German think tank: Italy risks quitting eurozone

Communist-turned-populist Beppe Grillo hopes to leverage Italy's banking crisis to take the country out of the eurozone, and, if possible, the EU. [Giovanni Favia/Flickr]

The head of Germany’s Ifo economic institute believes Italians will eventually want to quit the euro currency area if their standard of living does not improve, he told German daily Tagesspiegel (1 January).

“The standard of living in Italy is at the same level as in 2000. If that does not change, the Italians will at some stage say: ‘We don’t want this eurozone anymore’,” Ifo chief Clemens Fuest told the newspaper.

Italian government approves decree to rescue Monte dei Paschi

The Italian government approved a decree early on Friday (23 December) that will open the way for the rescue of Monte dei Paschi di Siena after the world’s oldest bank failed to win backing from investors for a vital capital increase.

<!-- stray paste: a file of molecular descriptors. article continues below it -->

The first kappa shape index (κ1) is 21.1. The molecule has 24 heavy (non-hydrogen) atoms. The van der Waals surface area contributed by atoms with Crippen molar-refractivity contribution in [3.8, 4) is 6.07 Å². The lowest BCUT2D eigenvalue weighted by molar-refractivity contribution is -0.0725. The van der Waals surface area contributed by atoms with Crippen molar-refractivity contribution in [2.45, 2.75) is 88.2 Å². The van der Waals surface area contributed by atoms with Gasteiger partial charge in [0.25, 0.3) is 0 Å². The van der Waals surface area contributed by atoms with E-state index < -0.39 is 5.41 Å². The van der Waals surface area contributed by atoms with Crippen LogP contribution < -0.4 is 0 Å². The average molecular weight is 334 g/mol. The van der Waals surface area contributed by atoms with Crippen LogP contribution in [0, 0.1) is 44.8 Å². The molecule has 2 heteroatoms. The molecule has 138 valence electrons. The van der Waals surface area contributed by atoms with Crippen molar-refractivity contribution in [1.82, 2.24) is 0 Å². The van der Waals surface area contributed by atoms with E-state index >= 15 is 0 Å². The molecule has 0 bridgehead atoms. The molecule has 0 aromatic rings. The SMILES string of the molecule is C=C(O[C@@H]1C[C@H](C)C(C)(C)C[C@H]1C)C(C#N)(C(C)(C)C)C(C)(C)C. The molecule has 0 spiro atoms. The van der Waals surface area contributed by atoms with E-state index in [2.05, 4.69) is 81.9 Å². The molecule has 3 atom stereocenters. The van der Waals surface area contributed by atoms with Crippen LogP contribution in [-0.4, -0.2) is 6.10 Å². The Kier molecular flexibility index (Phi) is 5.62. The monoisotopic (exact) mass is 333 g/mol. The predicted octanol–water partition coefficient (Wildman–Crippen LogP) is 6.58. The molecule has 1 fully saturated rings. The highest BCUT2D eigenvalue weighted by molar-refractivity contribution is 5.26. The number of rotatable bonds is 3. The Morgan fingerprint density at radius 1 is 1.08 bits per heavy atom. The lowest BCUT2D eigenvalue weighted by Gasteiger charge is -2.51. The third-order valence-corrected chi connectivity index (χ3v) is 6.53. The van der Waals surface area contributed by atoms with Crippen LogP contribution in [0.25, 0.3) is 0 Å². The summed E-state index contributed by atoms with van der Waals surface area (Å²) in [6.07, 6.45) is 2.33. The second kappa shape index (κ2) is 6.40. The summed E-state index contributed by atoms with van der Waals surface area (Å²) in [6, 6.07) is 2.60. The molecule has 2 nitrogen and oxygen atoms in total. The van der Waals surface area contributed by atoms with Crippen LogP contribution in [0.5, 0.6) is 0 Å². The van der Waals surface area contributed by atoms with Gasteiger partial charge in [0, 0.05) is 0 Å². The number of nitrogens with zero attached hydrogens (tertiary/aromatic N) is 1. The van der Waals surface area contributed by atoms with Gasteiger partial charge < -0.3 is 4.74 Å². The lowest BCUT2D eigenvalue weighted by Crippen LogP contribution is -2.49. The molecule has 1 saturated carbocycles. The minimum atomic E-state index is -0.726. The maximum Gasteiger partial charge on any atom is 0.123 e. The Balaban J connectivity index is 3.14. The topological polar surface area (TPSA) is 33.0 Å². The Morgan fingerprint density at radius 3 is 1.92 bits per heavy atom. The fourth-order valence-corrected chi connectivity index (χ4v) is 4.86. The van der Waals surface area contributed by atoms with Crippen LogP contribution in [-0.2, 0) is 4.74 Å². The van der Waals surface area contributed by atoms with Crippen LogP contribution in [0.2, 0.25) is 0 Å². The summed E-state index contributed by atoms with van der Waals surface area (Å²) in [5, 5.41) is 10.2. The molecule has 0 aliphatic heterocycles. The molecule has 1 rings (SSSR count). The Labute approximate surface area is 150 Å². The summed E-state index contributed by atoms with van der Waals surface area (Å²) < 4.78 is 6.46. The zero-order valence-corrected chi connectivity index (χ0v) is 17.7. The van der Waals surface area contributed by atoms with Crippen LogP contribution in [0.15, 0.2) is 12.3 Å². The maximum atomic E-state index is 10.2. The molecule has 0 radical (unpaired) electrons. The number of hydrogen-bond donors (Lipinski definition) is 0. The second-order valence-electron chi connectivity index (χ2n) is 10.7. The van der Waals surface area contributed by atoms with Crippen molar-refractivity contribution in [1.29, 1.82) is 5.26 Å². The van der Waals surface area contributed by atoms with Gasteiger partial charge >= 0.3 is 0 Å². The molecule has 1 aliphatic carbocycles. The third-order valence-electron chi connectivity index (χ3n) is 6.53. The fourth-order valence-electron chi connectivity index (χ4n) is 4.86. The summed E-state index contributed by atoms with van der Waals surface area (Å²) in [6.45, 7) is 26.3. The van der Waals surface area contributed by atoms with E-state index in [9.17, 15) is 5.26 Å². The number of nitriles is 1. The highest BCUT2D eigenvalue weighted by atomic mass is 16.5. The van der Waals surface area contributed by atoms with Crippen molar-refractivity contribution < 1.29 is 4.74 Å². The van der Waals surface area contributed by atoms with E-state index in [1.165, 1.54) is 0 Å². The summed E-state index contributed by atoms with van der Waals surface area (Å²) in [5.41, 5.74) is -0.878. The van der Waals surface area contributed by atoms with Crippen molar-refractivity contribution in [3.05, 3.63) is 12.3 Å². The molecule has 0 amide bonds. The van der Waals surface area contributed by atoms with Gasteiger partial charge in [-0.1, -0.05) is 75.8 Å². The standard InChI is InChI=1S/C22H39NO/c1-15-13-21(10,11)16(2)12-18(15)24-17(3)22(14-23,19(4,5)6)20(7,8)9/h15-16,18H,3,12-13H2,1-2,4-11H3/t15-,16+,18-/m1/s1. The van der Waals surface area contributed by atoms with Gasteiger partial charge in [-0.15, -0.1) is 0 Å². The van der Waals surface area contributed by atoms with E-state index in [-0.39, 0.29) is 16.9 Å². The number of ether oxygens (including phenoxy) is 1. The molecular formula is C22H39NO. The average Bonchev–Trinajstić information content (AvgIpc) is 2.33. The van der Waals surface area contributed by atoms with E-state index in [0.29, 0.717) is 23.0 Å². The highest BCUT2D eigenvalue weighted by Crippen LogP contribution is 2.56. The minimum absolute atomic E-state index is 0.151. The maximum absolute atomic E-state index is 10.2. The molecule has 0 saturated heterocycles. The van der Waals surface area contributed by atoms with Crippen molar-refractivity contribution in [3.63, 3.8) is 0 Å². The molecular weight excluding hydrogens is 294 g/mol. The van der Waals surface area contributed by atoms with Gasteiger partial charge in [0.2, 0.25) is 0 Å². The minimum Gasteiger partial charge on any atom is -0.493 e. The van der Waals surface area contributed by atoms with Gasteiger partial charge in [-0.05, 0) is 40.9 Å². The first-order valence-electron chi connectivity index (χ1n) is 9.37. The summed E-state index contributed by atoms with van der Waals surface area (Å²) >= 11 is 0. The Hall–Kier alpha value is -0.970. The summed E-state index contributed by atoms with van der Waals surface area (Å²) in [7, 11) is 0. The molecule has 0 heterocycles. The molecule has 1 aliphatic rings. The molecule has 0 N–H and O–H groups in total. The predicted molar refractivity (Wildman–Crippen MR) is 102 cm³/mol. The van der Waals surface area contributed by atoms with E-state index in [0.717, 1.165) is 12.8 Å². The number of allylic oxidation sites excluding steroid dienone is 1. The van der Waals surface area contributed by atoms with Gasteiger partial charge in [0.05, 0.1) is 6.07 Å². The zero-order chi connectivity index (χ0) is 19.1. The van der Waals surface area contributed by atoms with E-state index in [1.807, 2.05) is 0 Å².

He also said that if Germany’s parliament were to approve a European rescue programme for Italy, it would impose on German taxpayers risks “the size of which it does not know and cannot control”. He said German lawmakers should not agree to do this.

Italy is not seeking such a rescue programme. The government in Rome is focusing on underwriting the stability of its banking sector, starting with a bailout of Monte dei Paschi di Siena.

JPMorgan Chase planned to buy Italy's troubled Monte Paschi

JPMorgan Chase wanted to buy troubled Italian rival BMPS but abandoned the plan over fears it would be vetoed by US regulators and opposed in Italy, people close to the deal told AFP on Wednesday (3 July).

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